Latest Population genetics Stories

2009-08-31 12:00:00

In the chilling science fiction movie Gattaca, Ethan Hawke stars as a man with "inferior genes" who assumes another's genetic identity to escape a dead-end future. The 1997 film illustrates the very real fear swirling around today's genome research "” fear that private genetic information could be used negatively against us. Last year, after a published paper found serious security holes in the way DNA data is made publicly available, health institutes in the United States and across...

2009-08-28 09:22:23

A specific genetic region that has been increasingly identified as the strongest genetic link to psoriasis has an even more significant role in the chronic skin disease than has been suspected, University of Utah medical researchers show in a new study.In the Aug. 13 issue of PLoS Genetics, researchers in the U School of Medicine's Department of Dermatology confirm that the presence of HLA-Cw*0602, a gene variation or allele on chromosome 6 found to be associated with psoriasis by numerous...

2009-08-16 13:14:58

St. Jude Children's Research Hospital scientists lead survey of genome that identifies new genes linked to cancer risk and treatment response Scientists at St. Jude Children's Research Hospital have identified inherited variations in two genes that account for 37 percent of childhood acute lymphoblastic leukemia (ALL), including a gene that may help predict drug response. The findings stem from the first complete search of the human genetic blueprint or genome to look for inherited risk...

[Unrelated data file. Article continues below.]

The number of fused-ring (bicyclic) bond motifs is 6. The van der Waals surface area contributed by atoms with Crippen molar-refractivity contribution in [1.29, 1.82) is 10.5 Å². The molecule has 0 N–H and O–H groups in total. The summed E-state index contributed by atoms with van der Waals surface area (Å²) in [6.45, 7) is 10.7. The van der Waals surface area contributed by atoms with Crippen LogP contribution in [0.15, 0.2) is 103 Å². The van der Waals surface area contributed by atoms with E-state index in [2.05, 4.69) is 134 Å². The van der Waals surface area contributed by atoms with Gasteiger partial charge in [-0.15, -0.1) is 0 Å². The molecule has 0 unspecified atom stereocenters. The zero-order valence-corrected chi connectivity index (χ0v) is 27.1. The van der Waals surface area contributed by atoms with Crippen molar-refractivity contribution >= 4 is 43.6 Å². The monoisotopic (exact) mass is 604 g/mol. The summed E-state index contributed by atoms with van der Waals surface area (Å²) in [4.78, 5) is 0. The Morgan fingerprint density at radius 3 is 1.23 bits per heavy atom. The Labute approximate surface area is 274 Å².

2009-08-14 12:26:15

Researchers at the Keck School of Medicine of the University of Southern California (USC) have identified a novel genetic mechanism that may govern an individual's risk of developing prostate cancer.The findings, published today in the Public Library of Science (PLoS) Genetics journal, found mechanisms involved in cancer-associated sites in areas where no genes are present (gene 'deserts') at a chromosomal region called 8q24. The new findings show that some of these sites have embedded...

2009-08-14 10:41:24

At one time or another most of us wonder where we came from, where our parents or grandparents and their parents came from.  Did our ancestors come from Europe or Asia?  As curious as we are about our ancestors, for practical purposes, we need to think about the ancestry of our genes, according to Cecil Lewis, assistant professor of anthropology at the University of Oklahoma.  Lewis says our genetic ancestry influences the genetic traits that predispose us to risk or resistance...

2009-07-22 08:57:07

Genetic research indicates that Australian Aborigines initially arrived via south Asia. Researchers writing in the open access journal BMC Evolutionary Biology have found telltale mutations in modern-day Indian populations that are exclusively shared by Aborigines.Dr Raghavendra Rao worked with a team of researchers from the Anthropological Survey of India to sequence 966 complete mitochondrial DNA genomes from Indian 'relic populations'. He said, "Mitochondrial DNA is inherited only from the...

2009-07-13 12:20:00